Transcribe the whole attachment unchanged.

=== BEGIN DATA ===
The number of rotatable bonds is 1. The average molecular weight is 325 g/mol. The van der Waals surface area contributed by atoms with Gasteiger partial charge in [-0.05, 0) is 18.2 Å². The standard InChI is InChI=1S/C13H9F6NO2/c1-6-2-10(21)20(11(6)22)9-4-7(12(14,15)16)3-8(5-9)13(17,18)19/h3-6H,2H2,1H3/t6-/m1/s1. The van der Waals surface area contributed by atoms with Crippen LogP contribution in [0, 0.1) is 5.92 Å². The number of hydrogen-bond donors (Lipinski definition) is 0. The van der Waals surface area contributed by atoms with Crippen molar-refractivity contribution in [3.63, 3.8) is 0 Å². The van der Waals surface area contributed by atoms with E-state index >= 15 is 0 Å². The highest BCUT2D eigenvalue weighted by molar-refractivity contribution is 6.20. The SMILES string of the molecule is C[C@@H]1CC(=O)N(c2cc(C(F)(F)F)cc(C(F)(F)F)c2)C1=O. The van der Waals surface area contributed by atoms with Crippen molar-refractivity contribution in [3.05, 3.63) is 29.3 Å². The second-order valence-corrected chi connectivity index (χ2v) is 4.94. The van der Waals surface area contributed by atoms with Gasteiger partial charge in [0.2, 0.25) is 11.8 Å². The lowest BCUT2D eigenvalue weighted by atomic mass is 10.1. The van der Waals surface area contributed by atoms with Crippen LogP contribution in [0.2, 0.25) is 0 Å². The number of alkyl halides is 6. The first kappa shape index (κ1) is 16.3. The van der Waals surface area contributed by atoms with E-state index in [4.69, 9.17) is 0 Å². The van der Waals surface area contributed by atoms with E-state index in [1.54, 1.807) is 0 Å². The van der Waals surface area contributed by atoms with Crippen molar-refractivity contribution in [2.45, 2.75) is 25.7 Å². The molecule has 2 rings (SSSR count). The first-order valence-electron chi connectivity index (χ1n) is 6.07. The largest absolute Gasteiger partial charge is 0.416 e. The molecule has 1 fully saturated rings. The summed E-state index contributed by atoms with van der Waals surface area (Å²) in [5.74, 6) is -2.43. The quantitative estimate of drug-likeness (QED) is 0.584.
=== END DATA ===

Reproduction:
The number of rotatable bonds is 1. The average molecular weight is 325 g/mol. The van der Waals surface area contributed by atoms with Gasteiger partial charge in [-0.05, 0) is 18.2 Å². The standard InChI is InChI=1S/C13H9F6NO2/c1-6-2-10(21)20(11(6)22)9-4-7(12(14,15)16)3-8(5-9)13(17,18)19/h3-6H,2H2,1H3/t6-/m1/s1. The van der Waals surface area contributed by atoms with Crippen LogP contribution in [0, 0.1) is 5.92 Å². The number of hydrogen-bond donors (Lipinski definition) is 0. The van der Waals surface area contributed by atoms with Crippen molar-refractivity contribution in [3.63, 3.8) is 0 Å². The van der Waals surface area contributed by atoms with E-state index >= 15 is 0 Å². The highest BCUT2D eigenvalue weighted by molar-refractivity contribution is 6.20. The SMILES string of the molecule is C[C@@H]1CC(=O)N(c2cc(C(F)(F)F)cc(C(F)(F)F)c2)C1=O. The van der Waals surface area contributed by atoms with Crippen molar-refractivity contribution in [3.05, 3.63) is 29.3 Å². The second-order valence-corrected chi connectivity index (χ2v) is 4.94. The van der Waals surface area contributed by atoms with Gasteiger partial charge in [0.2, 0.25) is 11.8 Å². The lowest BCUT2D eigenvalue weighted by atomic mass is 10.1. The van der Waals surface area contributed by atoms with Crippen LogP contribution in [0.2, 0.25) is 0 Å². The number of alkyl halides is 6. The first kappa shape index (κ1) is 16.3. The van der Waals surface area contributed by atoms with E-state index in [4.69, 9.17) is 0 Å². The van der Waals surface area contributed by atoms with E-state index in [1.54, 1.807) is 0 Å². The van der Waals surface area contributed by atoms with Crippen molar-refractivity contribution in [2.45, 2.75) is 25.7 Å². The molecule has 2 rings (SSSR count). The first-order valence-electron chi connectivity index (χ1n) is 6.07. The largest absolute Gasteiger partial charge is 0.416 e. The molecule has 1 fully saturated rings. The summed E-state index contributed by atoms with van der Waals surface area (Å²) in [5.74, 6) is -2.43. The quantitative estimate of drug-likeness (QED) is 0.584.